A good example of this sort of thing is with one of our new features.

As a general rule of thumb, we try our best to include dedicated business intelligence events into the software for whatever features we develop, including major checkpoints like starting, finishing and failure. One of our recent features also raised a “configured” event, which indicated when a customer had put in the specific configuration necessary for the feature to be enabled (it was a third party integration, so required an externally provided API key to function).

We added a rule to detect when this relatively rare event occurred, and now we get a notification whenever someone configures the new feature. This sort of thing is useful when you still have a relatively small number of people coming online (so you can keep tabs on them and follow through to see if they are experiencing any issues), but we’ll probably turn it off one usage picks up so we’re not constantly being spammed.

Recently a customer came online with the new feature, but never followed up with actual usage beyond the initial configuration, so we were able to flag this with the relevant parties (like their account manager) and investigate why that was happening and how we could help.

Without Elastalert, we never would have known, even though the information was actually available for all to see.

Breaking All The Rules

Of course, no series of blog posts would be complete without noting down some potential ways in which we could improve the thing we literally just finished putting together.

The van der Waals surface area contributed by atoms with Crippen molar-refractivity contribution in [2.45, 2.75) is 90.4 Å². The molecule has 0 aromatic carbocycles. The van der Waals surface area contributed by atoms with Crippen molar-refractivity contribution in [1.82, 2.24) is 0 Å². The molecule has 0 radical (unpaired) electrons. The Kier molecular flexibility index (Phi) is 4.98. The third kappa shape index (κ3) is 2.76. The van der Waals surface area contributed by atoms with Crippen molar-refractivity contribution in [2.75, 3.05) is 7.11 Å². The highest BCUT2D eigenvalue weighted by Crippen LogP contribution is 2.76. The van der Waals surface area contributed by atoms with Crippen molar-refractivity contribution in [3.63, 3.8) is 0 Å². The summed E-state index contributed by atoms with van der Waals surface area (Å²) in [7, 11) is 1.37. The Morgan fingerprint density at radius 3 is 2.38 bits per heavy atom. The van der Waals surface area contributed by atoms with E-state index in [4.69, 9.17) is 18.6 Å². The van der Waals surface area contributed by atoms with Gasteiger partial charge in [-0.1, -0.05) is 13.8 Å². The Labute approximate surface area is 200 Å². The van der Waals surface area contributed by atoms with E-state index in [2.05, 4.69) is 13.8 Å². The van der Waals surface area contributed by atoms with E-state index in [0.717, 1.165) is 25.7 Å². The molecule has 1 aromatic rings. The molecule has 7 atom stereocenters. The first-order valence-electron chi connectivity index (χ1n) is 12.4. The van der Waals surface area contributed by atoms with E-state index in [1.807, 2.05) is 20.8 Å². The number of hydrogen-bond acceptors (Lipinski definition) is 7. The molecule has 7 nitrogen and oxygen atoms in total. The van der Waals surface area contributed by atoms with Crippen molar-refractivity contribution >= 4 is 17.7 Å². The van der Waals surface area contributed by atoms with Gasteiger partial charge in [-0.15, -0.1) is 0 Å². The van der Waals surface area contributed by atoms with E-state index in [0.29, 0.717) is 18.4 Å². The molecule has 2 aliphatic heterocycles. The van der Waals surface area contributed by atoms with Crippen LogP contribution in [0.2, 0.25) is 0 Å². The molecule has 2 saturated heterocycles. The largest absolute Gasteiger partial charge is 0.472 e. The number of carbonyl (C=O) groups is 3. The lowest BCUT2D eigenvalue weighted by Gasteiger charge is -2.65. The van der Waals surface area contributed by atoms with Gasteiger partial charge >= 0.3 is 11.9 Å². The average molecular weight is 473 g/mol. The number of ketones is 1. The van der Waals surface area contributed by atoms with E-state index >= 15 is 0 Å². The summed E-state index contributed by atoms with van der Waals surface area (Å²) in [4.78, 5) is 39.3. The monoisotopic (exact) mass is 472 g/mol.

I mean, we could barely call ourselves engineers if we weren’t already engineering a better version in our heads before the paint had even dried on the first one.

There are two areas that I think could use improvement, but neither of them are particularly simple:

  1. The architecture that we put together is high availability, even though it is self healing. There is only one Elastalert instance and we don’t really have particularly good protection against that instance being “alive” according to AWS but not actually evaluating rules. We should probably put some more effort into detecting issues with Elastalert so that the AWS Auto Scaling Group self healing can kick in at the appropriate times. I don’t think we can really do anything about side-by-side redundancy though, as Elastalert isn’t really designed to be a distributed alerting system. Two copies would probably just raise two alerts which would get annoying quickly.